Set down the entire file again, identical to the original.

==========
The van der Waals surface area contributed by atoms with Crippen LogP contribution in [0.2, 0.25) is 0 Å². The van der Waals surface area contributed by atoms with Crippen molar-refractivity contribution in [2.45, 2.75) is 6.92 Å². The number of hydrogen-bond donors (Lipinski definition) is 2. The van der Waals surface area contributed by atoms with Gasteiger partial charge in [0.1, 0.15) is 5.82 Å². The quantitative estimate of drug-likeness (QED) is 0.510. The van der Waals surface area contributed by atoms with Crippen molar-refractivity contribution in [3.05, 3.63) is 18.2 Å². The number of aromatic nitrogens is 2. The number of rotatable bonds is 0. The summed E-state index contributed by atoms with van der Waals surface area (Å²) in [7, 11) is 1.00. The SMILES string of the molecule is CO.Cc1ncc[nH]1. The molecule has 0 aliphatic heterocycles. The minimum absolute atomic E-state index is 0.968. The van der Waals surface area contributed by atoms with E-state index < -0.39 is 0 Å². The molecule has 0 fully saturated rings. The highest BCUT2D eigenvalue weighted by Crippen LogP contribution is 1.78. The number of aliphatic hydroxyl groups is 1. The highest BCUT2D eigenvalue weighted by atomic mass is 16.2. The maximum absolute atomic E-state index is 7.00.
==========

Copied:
The van der Waals surface area contributed by atoms with Crippen LogP contribution in [0.2, 0.25) is 0 Å². The van der Waals surface area contributed by atoms with Crippen molar-refractivity contribution in [2.45, 2.75) is 6.92 Å². The number of hydrogen-bond donors (Lipinski definition) is 2. The van der Waals surface area contributed by atoms with Gasteiger partial charge in [0.1, 0.15) is 5.82 Å². The quantitative estimate of drug-likeness (QED) is 0.510. The van der Waals surface area contributed by atoms with Crippen molar-refractivity contribution in [3.05, 3.63) is 18.2 Å². The number of aromatic nitrogens is 2. The number of rotatable bonds is 0. The summed E-state index contributed by atoms with van der Waals surface area (Å²) in [7, 11) is 1.00. The SMILES string of the molecule is CO.Cc1ncc[nH]1. The molecule has 0 aliphatic heterocycles. The minimum absolute atomic E-state index is 0.968. The van der Waals surface area contributed by atoms with E-state index < -0.39 is 0 Å². The molecule has 0 fully saturated rings. The highest BCUT2D eigenvalue weighted by Crippen LogP contribution is 1.78. The number of aliphatic hydroxyl groups is 1. The highest BCUT2D eigenvalue weighted by atomic mass is 16.2. The maximum absolute atomic E-state index is 7.00.